Anonymous said...

The first week of doing the LA Times dailies was going pretty smooth until today when I ran into a brick wall. Needed to work all the crosses to put anything together. Didn't get the theme til quite late in the game after having "the CHA CHA" I Noticed RIOT SQUAD in chariot squad. The SW was a mess until I finally changed cha-cha-cha.

After getting the theme I was able to go back and plug the holes in my grid. Having so many clues I hadn't any idea what they were referring to didn't make it easy.

Dreading seeing tomorrow's puzzle!

Jerome said...

Lemonade- Even though she's called "Big Mama", she's way too small to be related to me.

Misty said...

Lucina 2:02--many thanks for pointing out that I goofed. Back pain plus a cold must be affecting both eyes and brain. But that's why I like this blog--lots of help on a tough day.

Grumpy 1 said...

Lucina, maybe Rube was parsing it as the 'place for civil unrest on the college campus' RIOTS QUAD.

Lucina said...

Nothing to fret about. I'm sorry you're under the weather. That will cause all kinds of problems. Hope you feel better soon. Some hot tea and a nap would help me in that situation.

Bill G. said...

I just found this on YouTube. It can't help but make you smile. It's of a two-year-old dancing to Elvis's Jail House Rock.

Lucina said...

Grumpy 1@3:00:
Oooh. That would make a big difference but not much sense. I see now. Thanks. I guess he was thinking of rioters' quad.

Anony-Mouse said...

Cliche' - In printing, a stereotype also known as a cliche' , stereoplate or simply a stereo, was originally a "solid plate of type metal, cast from a papier-mache' or plaster mould taken from the surface of a forme or type used for printing instead of the original". Useful for multiple printings....

- Wiki - Stereotype (printing).

I guess this is where it originally started.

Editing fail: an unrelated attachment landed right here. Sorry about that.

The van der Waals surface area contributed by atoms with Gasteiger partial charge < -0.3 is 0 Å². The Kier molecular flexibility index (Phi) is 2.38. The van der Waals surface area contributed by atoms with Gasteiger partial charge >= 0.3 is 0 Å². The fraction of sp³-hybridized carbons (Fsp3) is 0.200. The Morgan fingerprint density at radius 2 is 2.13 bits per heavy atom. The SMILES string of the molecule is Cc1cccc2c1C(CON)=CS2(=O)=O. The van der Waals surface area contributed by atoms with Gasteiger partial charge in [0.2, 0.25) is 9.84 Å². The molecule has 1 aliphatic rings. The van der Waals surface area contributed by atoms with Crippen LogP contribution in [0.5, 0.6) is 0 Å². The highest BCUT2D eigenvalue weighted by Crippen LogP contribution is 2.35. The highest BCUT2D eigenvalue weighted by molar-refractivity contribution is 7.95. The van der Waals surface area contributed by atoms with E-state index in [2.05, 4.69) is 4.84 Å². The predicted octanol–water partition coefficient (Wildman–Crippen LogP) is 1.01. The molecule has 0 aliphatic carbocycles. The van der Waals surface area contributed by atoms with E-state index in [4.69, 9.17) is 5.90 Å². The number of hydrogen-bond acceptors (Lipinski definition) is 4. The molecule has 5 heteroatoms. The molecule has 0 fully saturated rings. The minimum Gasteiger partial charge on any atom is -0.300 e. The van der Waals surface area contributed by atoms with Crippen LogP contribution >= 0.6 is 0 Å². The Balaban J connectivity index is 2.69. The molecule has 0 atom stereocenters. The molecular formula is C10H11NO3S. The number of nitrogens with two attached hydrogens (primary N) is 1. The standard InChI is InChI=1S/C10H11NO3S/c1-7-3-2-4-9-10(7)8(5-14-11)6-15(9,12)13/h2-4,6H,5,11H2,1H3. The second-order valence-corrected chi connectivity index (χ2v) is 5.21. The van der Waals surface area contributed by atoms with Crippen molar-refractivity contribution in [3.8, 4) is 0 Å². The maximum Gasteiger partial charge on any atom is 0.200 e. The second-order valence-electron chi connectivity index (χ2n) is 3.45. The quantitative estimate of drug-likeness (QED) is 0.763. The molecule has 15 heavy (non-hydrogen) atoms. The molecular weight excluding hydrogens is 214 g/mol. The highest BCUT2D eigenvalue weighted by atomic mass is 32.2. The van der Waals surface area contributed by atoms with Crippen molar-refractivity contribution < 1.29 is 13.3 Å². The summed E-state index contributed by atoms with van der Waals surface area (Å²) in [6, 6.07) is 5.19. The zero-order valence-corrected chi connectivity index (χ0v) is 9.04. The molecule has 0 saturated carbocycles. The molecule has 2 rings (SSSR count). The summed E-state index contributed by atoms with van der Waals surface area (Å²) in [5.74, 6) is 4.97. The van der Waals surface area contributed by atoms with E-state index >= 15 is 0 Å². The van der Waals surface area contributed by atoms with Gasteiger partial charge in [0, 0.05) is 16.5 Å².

Lemonade, Thanks for 'Invictus' and William E. Henley... who knew ? As Barry said, the poem is worth framing - in a way it applies to all of us, giving hope through our travails.

Loved the movie 'Invictus' with Mr. Mandela and Morgan Freeman, who played him with distinction.

The Mauritius Rupee was named because of the preponderance of Indians there, originally indentured, (or otherwise -) - currently, it also has the highest per capita income in all of Africa, despite its size, no great natural resources and no OIL.

Grumpy 1 said...

Whenever I hear or see Cha cha Cha, I always think of our HS production of "The King and I". In rehersals, when Anna would sing "Shall we Dance", someone backstage (moi?) would always throw in "Cha Cha Cha" to accompany the three beats that follow the phrases "Shall we dance" and "On a bright cloud of music shall we fly". PISTE off our music director no end when the backstage whispers got loud enough for him to hear.

HeartRx said...

Too late to this party today - but don't think for one minute, that I haven't already been partying!

Lemonade, wonderful write up and links. Thanks for "Invictus" - very interesting to read the interpretation as well.

Yes, PISTE is very common among skiers as being the name for trails. Especially in Europe, we never call them by any other name. But it is also quite common in the US, so no foreign word hint was needed IMHO.